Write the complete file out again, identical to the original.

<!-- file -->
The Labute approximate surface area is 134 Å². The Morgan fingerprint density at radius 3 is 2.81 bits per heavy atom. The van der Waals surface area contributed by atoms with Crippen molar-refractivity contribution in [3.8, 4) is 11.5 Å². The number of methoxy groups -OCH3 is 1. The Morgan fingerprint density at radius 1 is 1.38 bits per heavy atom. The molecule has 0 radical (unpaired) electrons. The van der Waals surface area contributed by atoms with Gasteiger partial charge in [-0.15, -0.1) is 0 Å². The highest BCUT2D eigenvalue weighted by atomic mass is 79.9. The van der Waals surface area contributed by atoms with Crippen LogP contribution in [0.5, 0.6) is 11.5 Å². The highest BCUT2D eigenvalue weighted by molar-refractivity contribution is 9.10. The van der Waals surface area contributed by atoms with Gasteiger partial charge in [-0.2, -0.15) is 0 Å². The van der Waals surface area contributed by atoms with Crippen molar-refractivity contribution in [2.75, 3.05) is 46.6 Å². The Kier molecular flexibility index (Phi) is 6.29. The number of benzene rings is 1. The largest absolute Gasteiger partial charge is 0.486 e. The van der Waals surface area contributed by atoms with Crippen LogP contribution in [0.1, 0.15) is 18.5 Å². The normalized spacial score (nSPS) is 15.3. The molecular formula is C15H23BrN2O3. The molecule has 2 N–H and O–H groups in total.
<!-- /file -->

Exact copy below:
The Labute approximate surface area is 134 Å². The Morgan fingerprint density at radius 3 is 2.81 bits per heavy atom. The van der Waals surface area contributed by atoms with Crippen molar-refractivity contribution in [3.8, 4) is 11.5 Å². The number of methoxy groups -OCH3 is 1. The Morgan fingerprint density at radius 1 is 1.38 bits per heavy atom. The molecule has 0 radical (unpaired) electrons. The van der Waals surface area contributed by atoms with Gasteiger partial charge in [-0.15, -0.1) is 0 Å². The highest BCUT2D eigenvalue weighted by atomic mass is 79.9. The van der Waals surface area contributed by atoms with Crippen LogP contribution in [0.5, 0.6) is 11.5 Å². The highest BCUT2D eigenvalue weighted by molar-refractivity contribution is 9.10. The van der Waals surface area contributed by atoms with Gasteiger partial charge in [-0.2, -0.15) is 0 Å². The van der Waals surface area contributed by atoms with Crippen molar-refractivity contribution in [2.75, 3.05) is 46.6 Å². The Kier molecular flexibility index (Phi) is 6.29. The number of benzene rings is 1. The largest absolute Gasteiger partial charge is 0.486 e. The van der Waals surface area contributed by atoms with Crippen LogP contribution in [0.1, 0.15) is 18.5 Å². The normalized spacial score (nSPS) is 15.3. The molecular formula is C15H23BrN2O3. The molecule has 2 N–H and O–H groups in total.